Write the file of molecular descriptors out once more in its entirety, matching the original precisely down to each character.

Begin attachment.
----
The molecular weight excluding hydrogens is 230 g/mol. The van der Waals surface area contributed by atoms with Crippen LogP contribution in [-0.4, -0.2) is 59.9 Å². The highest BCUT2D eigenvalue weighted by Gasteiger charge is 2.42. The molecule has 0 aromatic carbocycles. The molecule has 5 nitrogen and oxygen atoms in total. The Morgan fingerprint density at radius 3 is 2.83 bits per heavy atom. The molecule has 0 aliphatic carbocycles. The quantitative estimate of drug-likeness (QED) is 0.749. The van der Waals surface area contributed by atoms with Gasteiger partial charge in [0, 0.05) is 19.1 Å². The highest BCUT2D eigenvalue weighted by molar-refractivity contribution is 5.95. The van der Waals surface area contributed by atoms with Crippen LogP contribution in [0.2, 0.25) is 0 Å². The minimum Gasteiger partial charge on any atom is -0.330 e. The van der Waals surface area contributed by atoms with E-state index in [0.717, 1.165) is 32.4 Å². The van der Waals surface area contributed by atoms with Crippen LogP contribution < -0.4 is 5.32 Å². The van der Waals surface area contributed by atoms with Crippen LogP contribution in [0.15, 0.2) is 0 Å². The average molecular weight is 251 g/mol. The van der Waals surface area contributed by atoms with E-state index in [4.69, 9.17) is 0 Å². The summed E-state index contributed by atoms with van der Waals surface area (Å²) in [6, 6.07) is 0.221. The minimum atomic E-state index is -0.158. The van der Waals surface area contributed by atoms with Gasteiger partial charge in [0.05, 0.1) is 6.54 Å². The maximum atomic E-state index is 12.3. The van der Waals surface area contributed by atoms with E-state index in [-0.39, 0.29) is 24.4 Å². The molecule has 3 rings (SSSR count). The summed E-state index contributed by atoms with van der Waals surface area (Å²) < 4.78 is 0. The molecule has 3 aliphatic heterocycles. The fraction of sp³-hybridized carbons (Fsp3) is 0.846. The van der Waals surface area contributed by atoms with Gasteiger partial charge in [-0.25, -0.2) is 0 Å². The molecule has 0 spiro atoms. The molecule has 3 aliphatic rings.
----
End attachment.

The molecular weight excluding hydrogens is 230 g/mol. The van der Waals surface area contributed by atoms with Crippen LogP contribution in [-0.4, -0.2) is 59.9 Å². The highest BCUT2D eigenvalue weighted by Gasteiger charge is 2.42. The molecule has 0 aromatic carbocycles. The molecule has 5 nitrogen and oxygen atoms in total. The Morgan fingerprint density at radius 3 is 2.83 bits per heavy atom. The molecule has 0 aliphatic carbocycles. The quantitative estimate of drug-likeness (QED) is 0.749. The van der Waals surface area contributed by atoms with Gasteiger partial charge in [0, 0.05) is 19.1 Å². The highest BCUT2D eigenvalue weighted by molar-refractivity contribution is 5.95. The van der Waals surface area contributed by atoms with Crippen LogP contribution in [0.2, 0.25) is 0 Å². The minimum Gasteiger partial charge on any atom is -0.330 e. The van der Waals surface area contributed by atoms with E-state index in [0.717, 1.165) is 32.4 Å². The van der Waals surface area contributed by atoms with Crippen LogP contribution < -0.4 is 5.32 Å². The van der Waals surface area contributed by atoms with Crippen LogP contribution in [0.15, 0.2) is 0 Å². The average molecular weight is 251 g/mol. The van der Waals surface area contributed by atoms with E-state index in [4.69, 9.17) is 0 Å². The summed E-state index contributed by atoms with van der Waals surface area (Å²) in [6, 6.07) is 0.221. The minimum atomic E-state index is -0.158. The van der Waals surface area contributed by atoms with Gasteiger partial charge in [0.05, 0.1) is 6.54 Å². The maximum atomic E-state index is 12.3. The van der Waals surface area contributed by atoms with E-state index in [-0.39, 0.29) is 24.4 Å². The molecule has 3 rings (SSSR count). The summed E-state index contributed by atoms with van der Waals surface area (Å²) < 4.78 is 0. The molecule has 3 aliphatic heterocycles. The fraction of sp³-hybridized carbons (Fsp3) is 0.846. The van der Waals surface area contributed by atoms with Gasteiger partial charge in [-0.25, -0.2) is 0 Å². The molecule has 0 spiro atoms. The molecule has 3 aliphatic rings.